What are the differences between N-MORB, E-MORB and OIB with regards to:

  1. Tectonic setting
  2. Geochemical features

There are several types of basalts, but I can't find a clearly explained article.

  • $\begingroup$ What do you mean by 'geodynamic set'? $\endgroup$
    – bon
    Jan 12, 2018 at 14:30
  • $\begingroup$ These lecture slides seems to partially explain and has citations to illustrations: geo.umass.edu/courses/geo321/Lecture%2022%20More%20MORB.pdf $\endgroup$
    – Gabija
    Jan 12, 2018 at 14:40
  • $\begingroup$ Thanks for the lecture slides! "Geodynamic sets" I mean tectonic settings $\endgroup$
    – Artem Bich
    Jan 12, 2018 at 15:14

1 Answer 1


The nomenclature is confusing and recent studies have shown that among mid-ocean ridge basalts (generally called MORBs) that normal mid-ocean ridge basalts (NMORB) should reflect the statistically usual composition while enhanced MORB (EMORB) and depleted MORB (DMORB) should reflect end-members of the MORB population. Gale et. al 2013 proposes the use of the term NMORB to refer to the most likely basalt composition encountered along the global ridge system distant from hotspots. The NMORB is given by the lognormal mean of the compositions of ridge segments more than 500 km away from plumes excluding back-arcs. Contrary to some literature discussion, NMORBs are NOT depleted in trace elements according to this Gale's work and so linkage between the idea of depletion and NMORBs should be broken.

Gale et.al propose the term DMORB to recognize trace element depleted basalts. DMORBs would not be considered representative of the upper mantle or ocean crust nor would they be commonly found in ridge systems. Finally, EMORB would refers to incompatible trace element enriched NMORBS via a statistical definition found in Gale et. al. This statistical definition is due to the fact that current data does not allow clear spatial linkage of EMORBs to any particular form of ridge or plume system or island located near to both.

A good example of an EMORB system is given by Iceland where the rate of magma production has caused volcanism to build the oceanic ridge above sea level. In this environment, the predominant basalts are also tholeiitic basalts, but there are higher concentrations of incompatible trace elements. EMORBs are enriched in incompatible trace elements such as K, Ba, La, Rb compared to NMORBs. By incompatible, one means elements that do not fit easily into the crystal structure of mineral elements in the mantle and are usually not found in upper mantle derived rocks because they are preferentially ejected into the melt.

See this paper The mean composition of ocean ridge basalts - Gale - 2013 for a detailed discussion.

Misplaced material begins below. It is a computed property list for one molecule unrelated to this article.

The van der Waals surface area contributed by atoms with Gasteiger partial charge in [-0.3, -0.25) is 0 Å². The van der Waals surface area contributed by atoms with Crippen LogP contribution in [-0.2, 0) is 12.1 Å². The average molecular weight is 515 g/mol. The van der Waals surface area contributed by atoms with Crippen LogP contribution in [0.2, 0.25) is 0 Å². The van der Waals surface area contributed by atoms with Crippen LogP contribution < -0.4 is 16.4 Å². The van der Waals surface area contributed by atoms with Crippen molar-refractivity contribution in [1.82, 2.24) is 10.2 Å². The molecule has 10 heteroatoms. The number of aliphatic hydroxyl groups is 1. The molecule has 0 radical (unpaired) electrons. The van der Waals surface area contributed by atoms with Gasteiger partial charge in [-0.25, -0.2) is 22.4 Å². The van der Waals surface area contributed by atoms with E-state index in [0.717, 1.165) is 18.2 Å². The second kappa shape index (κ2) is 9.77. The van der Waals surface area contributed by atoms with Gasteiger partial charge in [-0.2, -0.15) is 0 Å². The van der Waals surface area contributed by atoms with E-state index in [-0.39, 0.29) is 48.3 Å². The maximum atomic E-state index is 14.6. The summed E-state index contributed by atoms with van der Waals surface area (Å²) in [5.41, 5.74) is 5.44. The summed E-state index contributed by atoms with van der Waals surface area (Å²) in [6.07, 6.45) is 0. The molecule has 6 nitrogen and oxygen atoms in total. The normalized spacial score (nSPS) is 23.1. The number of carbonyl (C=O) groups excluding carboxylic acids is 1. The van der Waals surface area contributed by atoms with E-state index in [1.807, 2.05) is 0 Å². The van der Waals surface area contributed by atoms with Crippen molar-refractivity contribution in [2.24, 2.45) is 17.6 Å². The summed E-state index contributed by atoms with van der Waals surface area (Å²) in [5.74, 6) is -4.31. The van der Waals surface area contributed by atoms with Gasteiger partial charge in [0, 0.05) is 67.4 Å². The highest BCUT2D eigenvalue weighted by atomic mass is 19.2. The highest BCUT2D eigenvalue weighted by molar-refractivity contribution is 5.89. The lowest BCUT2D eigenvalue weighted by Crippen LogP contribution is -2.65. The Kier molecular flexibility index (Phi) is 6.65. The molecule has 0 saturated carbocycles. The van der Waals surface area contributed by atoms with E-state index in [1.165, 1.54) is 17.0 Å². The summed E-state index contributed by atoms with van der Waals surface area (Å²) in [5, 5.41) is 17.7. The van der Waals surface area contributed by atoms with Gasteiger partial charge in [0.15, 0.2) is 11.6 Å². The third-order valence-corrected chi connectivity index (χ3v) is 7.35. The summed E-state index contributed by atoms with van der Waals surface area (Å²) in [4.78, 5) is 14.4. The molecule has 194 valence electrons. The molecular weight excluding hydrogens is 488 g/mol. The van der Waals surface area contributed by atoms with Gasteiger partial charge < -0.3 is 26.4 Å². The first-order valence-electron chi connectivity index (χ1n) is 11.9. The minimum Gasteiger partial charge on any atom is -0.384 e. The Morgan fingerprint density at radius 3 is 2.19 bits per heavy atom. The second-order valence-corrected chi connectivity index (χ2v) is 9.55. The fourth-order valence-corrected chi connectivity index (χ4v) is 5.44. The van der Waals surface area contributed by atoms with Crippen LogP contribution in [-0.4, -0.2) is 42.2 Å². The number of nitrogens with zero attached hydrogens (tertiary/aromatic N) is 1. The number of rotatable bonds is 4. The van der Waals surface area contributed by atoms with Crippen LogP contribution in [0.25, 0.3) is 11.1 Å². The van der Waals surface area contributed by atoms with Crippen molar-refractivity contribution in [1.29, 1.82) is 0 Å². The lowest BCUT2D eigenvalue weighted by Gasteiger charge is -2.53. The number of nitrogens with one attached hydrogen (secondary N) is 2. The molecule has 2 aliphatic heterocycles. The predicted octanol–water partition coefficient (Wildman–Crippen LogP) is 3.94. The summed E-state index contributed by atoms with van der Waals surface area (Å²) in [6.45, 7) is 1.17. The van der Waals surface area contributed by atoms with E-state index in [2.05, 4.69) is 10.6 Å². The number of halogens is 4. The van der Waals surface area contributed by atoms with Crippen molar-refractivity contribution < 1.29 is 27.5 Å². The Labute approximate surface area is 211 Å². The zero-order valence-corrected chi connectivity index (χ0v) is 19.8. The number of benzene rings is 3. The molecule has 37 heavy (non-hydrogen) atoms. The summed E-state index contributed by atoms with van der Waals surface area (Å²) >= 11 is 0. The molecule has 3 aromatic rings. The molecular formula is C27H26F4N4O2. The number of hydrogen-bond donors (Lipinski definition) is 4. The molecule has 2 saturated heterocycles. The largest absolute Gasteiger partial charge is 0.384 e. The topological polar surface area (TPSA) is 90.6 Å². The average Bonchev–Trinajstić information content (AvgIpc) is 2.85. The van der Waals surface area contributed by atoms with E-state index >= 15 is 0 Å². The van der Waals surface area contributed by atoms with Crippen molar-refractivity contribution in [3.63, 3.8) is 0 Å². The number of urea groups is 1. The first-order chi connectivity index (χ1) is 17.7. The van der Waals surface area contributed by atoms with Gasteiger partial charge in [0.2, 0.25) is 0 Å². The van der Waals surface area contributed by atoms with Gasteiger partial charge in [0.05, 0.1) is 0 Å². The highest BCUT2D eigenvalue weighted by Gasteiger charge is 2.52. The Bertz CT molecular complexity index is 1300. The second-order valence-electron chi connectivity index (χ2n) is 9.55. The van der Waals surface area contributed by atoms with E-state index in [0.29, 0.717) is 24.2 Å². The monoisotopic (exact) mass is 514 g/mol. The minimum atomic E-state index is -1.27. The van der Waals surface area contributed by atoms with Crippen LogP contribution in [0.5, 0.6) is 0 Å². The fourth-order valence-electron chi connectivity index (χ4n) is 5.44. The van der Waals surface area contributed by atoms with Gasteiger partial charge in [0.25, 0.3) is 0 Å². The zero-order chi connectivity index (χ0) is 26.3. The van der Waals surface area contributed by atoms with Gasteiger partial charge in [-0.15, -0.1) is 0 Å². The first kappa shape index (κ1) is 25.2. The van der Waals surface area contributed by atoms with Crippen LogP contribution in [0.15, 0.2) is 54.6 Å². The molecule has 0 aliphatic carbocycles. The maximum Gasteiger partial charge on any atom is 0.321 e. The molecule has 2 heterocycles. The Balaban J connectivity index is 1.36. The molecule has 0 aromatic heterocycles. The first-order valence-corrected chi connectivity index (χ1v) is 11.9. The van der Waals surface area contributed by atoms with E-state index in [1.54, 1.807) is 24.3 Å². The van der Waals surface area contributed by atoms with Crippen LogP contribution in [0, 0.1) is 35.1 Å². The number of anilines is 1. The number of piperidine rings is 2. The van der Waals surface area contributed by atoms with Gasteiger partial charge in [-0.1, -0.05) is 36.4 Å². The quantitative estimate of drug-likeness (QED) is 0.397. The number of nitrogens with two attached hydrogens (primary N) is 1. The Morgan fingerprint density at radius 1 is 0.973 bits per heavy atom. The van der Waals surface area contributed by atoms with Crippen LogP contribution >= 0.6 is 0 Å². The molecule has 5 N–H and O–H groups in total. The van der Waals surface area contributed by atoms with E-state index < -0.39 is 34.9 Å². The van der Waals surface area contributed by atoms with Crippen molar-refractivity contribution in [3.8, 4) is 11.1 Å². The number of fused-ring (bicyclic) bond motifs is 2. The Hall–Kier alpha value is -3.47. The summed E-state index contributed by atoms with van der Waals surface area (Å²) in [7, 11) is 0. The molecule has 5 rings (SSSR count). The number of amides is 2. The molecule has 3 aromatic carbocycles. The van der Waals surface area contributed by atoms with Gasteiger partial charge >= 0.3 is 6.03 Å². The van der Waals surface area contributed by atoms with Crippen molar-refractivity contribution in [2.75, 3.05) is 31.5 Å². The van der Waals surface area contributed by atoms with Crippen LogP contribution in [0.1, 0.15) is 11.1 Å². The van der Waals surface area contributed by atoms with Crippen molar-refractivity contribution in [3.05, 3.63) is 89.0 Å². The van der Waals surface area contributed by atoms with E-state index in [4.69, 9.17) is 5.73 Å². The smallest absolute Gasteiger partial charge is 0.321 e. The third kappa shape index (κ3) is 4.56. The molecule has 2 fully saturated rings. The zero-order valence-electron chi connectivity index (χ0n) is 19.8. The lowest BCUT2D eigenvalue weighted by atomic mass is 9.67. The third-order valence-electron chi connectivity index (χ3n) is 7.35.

Generally, all MORBs are tholeiitic basalts occurring in oceanic spreading centers, such as an ocean ridge away from hot spots and back-arc basins. At these spreading centers, a relatively small range of chemical compositions of basalts are erupted to form the basaltic layer of the oceanic crust. The main melting mechanism is likely decompression melting due to rising convection cells moving upward through the mantle beneath the ridges. The composition of these basalts typically ranges from olivine to quartz tholeiites. Tholeiitic magmas are sub-alkaline, meaning they contain less sodium and potassium than other basalts and can be distinguished from other basalts by the redox state of the magma from which they crystallized—- tholeiitic parent magmas are reduced whereas calc-alkaline parent magmas are oxidized. All three NMORBS, DMORBS, and EMORBS share common chemical compositions (ordered by decreasing wt%) of SiO2, Al2O3, MgO, FeO, CaO. They also share a common mineralogy of plagioclase, pyroxene and olivine. The plutonic equivalents to a tholeiitic basalt are diorite, gabbro, and anorthosite.

For the next section, this is a great reference!

Oceanic Island Basalts –basalts associated with islands in the ocean basins that generally occur away from plate boundaries, and are often associated with hot spots. Most oceanic islands appear to be related to ascending plumes of hot mantle which operate independent of the main convection cells that ascend beneath ocean ridges and descend at subduction zones. A wide variety of rocks occur in these islands, not all are basaltic, but all appear to be related to upper mantle melts. One may find tholeiites, alkaline basalts, Hawaiites, trachytes and rhyolites in an OIB environment which span the compositional spectrum of magnesium, iron and the alkaline elements. From a melting perspective, low pressure environments tend to produce the tholeiitic magmas and high pressures are required to derive alkali basalts. OIB mantle sources are enriched in incompatible elements and demonstrate a wider variety fractionization than MORBs. How does this occur? a recent theory for OIB sources posits that subducted lithosphere sinks to the core/mantle boundary and mixes with the mantle to produce an enriched mantle which heats and rises in narrow plumes which channel this enriched mantle melt upward producing hotspots which produce the compositional variety of OIBs observed.


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